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Award winning author Carl A. Veno has written extensively over the last twenty-five years. His works included the book, Invisible Ink, a personal look at the newsroom and a 125 year span of his heritage, and The Camorra Hunter, the story of one family's attempt at stopping this global Goliath, this billion-dollar crime empire. He has also written a screenplay, Little Chicago.
He has written a wide scope of articles for magazines, and was nominated for a Pulitzer Prize for editorial writing on secret government meeting while working for a newspaper in Bucks County, PA. Carl was an Army paratrooper with the 11th airborne at Fort Campbell, KY and attended St. Bonaventure University.
He has worked as a journalist and an editor for The Orlando Sentinel, Yonkers Herald Statesman, Mount Vernon Argus, Bergen Record, New York Daily News, The Hudson Dispatch, The Newark News, and The Free Press of Quakertown.
He is married to Linda, an attorney, and has two children by a previous marriage, Carla and Anne.
Mr. Veno, who enjoys jogging and biking, lives outside Allentown, Pennsylvania.
on March 25, 2015 :
Pilgrims of War - Illuminating a dark part of American history
Carl A. Vino’s “Pilgrims of War: A Love Story” is a masterfully crafted piece of historical fiction. In a genre flooded with WWII era stories, “Pilgrims” delves into the dark history of the United States internment camps. While the Americans are fighting the Nazi terrors in Europe, the government is rounding up citizens of foreign descent, depriving them of their liberty and imprisoning them in internment camps and detainment centers - the most ironic of which, located on Ellis Island.
It is against this backdrop that Vino introduces us to Dr. Magdalena Russo, an Italian doctor, is on her way to a medical conference in Brazil when her life changed dramatically. The vessel is boarded while in Atlantic waters by the U.S. Navy. Under the American Espionage Act, Dr. Russo and the other passengers are informed they will be detained, suspected of potential espionage against the United States government. The passengers are transported to Ellis Island.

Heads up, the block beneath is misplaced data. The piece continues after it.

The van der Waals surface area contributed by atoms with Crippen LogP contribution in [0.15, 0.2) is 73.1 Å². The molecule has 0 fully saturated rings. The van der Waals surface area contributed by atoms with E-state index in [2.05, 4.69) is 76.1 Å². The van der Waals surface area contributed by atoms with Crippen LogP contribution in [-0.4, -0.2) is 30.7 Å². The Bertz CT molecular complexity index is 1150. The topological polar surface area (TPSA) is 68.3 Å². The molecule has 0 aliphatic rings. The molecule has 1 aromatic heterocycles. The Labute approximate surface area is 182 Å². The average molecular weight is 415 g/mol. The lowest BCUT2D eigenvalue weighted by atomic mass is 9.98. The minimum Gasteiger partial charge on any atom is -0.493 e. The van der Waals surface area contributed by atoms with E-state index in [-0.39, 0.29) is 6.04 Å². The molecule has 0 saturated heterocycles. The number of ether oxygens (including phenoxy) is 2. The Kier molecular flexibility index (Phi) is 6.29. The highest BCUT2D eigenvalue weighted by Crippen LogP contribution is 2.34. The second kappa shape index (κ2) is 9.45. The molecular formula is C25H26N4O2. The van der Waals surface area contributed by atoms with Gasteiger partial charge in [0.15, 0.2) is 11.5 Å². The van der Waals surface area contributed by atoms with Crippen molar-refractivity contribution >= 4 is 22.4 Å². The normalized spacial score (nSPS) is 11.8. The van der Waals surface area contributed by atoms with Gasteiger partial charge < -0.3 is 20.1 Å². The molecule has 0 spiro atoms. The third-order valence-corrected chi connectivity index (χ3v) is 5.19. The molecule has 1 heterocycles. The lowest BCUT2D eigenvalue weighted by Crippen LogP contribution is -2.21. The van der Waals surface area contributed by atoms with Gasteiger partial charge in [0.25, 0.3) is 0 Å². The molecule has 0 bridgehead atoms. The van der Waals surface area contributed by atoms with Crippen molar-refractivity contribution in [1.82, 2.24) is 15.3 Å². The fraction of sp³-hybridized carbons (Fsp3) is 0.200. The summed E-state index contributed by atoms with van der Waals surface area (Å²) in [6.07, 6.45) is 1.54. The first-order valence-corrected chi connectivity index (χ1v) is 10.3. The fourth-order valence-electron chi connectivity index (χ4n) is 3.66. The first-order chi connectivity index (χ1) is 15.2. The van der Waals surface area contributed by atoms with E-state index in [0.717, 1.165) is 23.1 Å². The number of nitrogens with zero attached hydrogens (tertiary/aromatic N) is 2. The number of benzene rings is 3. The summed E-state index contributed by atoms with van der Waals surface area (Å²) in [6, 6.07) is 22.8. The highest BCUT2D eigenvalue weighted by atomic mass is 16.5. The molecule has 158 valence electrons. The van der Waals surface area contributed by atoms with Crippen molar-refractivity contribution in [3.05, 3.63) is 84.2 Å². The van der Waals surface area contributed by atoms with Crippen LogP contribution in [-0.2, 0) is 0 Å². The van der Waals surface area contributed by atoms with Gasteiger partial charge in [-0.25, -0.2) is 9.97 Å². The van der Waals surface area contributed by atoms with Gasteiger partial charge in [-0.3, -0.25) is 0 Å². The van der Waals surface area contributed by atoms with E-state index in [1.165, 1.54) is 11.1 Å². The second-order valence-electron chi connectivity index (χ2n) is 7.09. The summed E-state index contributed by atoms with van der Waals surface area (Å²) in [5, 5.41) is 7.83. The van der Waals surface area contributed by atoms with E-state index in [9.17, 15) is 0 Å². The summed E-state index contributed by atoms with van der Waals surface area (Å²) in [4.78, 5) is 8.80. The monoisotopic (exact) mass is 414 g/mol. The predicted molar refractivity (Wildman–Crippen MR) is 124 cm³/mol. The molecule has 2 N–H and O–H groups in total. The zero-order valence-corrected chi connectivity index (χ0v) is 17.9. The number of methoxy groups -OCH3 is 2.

Dr. Russo corresponds with her husband, Raphael, an Italian professor and her teenage daughter Andrea about her experience in the U.S. As she eventually gains the trust of the guards, Magdalena is allowed to practice medicine and to receive information from her family. In Italy, the political situation shifts and Raphael becomes a threat to the government and is arrested. Andrea falls in love with a German soldier and is exposed to the Nazi Aryan purity dogma.
Magdalena is deeply grieved by the turn of events facing her family in Europe; but her own situation changes when she is transferred to Fort Missoula in Missouri. There she continues her work as a doctor, impartially tending to the wounded until she is able to return to Europe as part of a prisoner exchange program on a personal mission to reunite with her family.
Dr. Russo is a principled and strong family woman. Italian Captain Francis Mazini is immediately drawn to her. Dr. Russo’s love for her family and loyalty to her husband keeps her faithful despite feelings of loneliness and attraction. She is a highly engaging and well-developed heroine. She is easily admired for her principles, integrity and devotion.
Vino does a stellar job of bringing this part of history to life. His own personal military experience and his journalistic style blend together beautifully to make this story leap from the pages.
(reviewed the day of purchase)